Queens of the Stone Age occupy an area in modern rock music that few (if any) other artists share. Commercially, they’re one of contemporary rock music’s bigger success stories, with millions of albums sold, Grammy nominations and sold-out world tours. But in spite of this success and elbow rubbing with rock royalty, QOTSA is still very much at heart a workingman’s band. The cloud of pretentious fuckery that tends to hang over other such well-established alt-rock bands is nowhere to be found in the Queens camp. In essence, they’re the most popular indie(-ish) rock act of the last ten years. But with …Like Clockwork, their first album since 2007’s Era Vulgaris, the band doesn’t so much offer a killer album from beginning to end as one that’s just a set of 10 really good songs.
Go ahead. Let that last sentence sink in for a moment. You don’t need to reread it. I’ll be the first to say that …Like Clockwork is good, but it’s nowhere near the greatness that they’ve achieved in the past. So, how did this happen? Well, a fairly large portion of the blame can be laid at the feet of the hype machine. Think about all the shit you’ve read about this album in the past year. First album in SIX YEARS!!! Dave Grohl drumming again!!! Elton John guests on the album!!! The list goes on and on. Few albums have seemed so hotly anticipated in recent memory (except this one), and to be fair to the Queens, no one could live up to the hype.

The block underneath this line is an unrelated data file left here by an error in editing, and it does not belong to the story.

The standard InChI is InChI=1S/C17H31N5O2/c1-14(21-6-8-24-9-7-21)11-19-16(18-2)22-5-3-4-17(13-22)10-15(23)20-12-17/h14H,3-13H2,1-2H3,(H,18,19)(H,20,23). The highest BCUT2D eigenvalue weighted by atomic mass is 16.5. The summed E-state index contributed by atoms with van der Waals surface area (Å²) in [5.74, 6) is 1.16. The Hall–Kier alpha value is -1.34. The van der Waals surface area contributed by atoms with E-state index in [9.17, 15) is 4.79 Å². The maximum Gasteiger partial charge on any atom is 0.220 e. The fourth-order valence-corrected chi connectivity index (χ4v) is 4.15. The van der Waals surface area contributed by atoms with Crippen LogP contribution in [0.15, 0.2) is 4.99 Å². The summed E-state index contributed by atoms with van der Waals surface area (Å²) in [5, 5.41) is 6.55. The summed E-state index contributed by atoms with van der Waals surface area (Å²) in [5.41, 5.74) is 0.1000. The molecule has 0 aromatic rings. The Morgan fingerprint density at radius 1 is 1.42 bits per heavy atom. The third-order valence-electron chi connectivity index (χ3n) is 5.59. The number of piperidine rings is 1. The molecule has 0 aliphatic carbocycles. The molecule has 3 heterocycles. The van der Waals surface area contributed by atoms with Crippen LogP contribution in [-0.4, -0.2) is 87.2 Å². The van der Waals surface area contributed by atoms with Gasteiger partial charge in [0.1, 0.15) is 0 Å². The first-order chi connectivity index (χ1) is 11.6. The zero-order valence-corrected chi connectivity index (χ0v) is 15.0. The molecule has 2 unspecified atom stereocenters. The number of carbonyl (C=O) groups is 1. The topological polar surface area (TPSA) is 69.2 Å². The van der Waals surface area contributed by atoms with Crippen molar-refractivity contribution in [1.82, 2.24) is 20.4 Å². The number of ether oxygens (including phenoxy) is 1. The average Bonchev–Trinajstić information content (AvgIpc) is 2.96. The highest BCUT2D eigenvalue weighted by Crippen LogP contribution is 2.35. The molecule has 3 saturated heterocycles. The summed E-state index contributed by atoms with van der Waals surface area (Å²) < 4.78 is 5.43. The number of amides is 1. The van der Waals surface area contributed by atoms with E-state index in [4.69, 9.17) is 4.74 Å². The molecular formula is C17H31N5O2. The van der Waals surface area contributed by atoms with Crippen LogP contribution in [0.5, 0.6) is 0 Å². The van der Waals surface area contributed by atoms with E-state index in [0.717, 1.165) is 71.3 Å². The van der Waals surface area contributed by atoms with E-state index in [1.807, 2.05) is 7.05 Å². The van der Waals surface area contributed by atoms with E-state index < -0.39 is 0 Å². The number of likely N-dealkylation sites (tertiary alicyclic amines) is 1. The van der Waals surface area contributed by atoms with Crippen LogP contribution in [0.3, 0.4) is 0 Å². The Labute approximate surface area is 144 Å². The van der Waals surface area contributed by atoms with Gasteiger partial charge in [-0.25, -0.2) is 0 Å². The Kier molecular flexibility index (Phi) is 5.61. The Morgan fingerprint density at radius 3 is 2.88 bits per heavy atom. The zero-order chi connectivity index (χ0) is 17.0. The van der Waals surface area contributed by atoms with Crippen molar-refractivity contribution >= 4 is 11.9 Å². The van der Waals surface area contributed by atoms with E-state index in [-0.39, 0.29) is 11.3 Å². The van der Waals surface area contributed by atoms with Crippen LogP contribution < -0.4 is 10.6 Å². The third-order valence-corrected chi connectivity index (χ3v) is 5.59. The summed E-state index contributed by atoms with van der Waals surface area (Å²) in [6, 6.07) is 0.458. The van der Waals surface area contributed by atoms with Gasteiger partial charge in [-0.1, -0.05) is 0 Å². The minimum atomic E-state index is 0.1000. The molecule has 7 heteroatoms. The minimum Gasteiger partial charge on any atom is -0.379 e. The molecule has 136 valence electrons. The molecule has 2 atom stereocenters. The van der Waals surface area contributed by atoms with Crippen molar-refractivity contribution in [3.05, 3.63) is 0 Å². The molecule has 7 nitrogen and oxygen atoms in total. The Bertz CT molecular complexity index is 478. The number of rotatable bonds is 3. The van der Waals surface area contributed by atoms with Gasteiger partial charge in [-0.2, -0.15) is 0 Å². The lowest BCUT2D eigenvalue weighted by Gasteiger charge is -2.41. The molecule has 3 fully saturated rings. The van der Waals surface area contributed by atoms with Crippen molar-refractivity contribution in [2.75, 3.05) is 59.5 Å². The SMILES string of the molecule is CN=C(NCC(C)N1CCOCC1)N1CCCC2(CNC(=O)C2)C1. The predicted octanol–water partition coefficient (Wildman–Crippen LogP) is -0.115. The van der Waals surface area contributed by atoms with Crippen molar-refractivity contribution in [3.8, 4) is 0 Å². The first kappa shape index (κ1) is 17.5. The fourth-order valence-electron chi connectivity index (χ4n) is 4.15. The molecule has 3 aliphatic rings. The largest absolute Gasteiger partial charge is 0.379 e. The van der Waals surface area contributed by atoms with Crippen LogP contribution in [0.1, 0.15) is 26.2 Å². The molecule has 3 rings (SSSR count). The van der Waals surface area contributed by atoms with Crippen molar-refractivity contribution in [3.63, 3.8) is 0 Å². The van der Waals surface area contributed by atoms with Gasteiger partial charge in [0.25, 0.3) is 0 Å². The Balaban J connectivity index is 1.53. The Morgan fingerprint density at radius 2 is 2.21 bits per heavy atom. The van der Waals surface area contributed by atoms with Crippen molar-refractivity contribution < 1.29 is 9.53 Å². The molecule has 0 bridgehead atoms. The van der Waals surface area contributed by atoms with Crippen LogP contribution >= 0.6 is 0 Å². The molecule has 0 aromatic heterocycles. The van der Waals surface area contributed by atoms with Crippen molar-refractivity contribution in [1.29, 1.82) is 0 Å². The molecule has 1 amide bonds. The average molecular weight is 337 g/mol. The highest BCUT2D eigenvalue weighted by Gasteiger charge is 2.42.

Again, that’s not to say that …Like Clockwork isn’t a solid album, because it is. There are familiar elements throughout the record that will make any longtime fan excited. The sunburned rock of “I Sat By The Ocean” will be instantly familiar to everyone, and the same can be said for the blistering “My God Is The Sun” which is reminiscent of any vintage QOTSA track. …Like Clockwork also features some pleasant, if not downright unexpected surprises. The dreamy, atmospheric verses of “Kalopsia” threaten to lure the listener into a state of breezy euphoria, until the razor sharp guitar and wall of noise percussion of the chorus snaps that same listener back to reality. But perhaps the biggest surprise on …Like Clockwork is the gut-bucket funk rock of “Smooth Sailing,” which combines a cacophony of raunchy bass, flirty guitars that sound like they’ve had too much to drink, and two of the best lyrical one-liners of the year. In a nutshell, the track is fucking brilliant and easily the highlight of the set.
But where …Like Clockwork succeeds, it also falls short. With just 10 songs, clocking in at a combined 45 minutes, it feels more akin to a slightly longer EP than a cohesive, full-length album. It’s also features some of the slowest material the Queens have ever conjured up. The slow-burning, classic-rock tinged “The Vampyre Of Time And Memory” is a great cut, but feels really out of place, especially planted right between two of the albums more uptempo tracks. Similarly, the rollicking “Fairweather Friends” which features Elton John, Trent Reznor and Mark Lanegan, suffers from the pressure of its bookends, not its actual content. Really, it’s more a case of bad sequencing than bad songs, but it does affect the flow of record as a whole.
That being said, with …Like Clockwork, the Queens Of The Stone Age have returned to claim their rightful place at the head of the rock and roll dinner table. No one is more deserving of that position than Josh Homme and whomever else he decides to bring along for the ride. They truly are the biggest band that no one’s heard of, or depending on your viewpoint, the smallest band that everyone’s heard of. Whatever the vantage point, …Like Clockwork is strong enough to serve as a starting point for new fans and a satisfactory addition to an already glowing discography.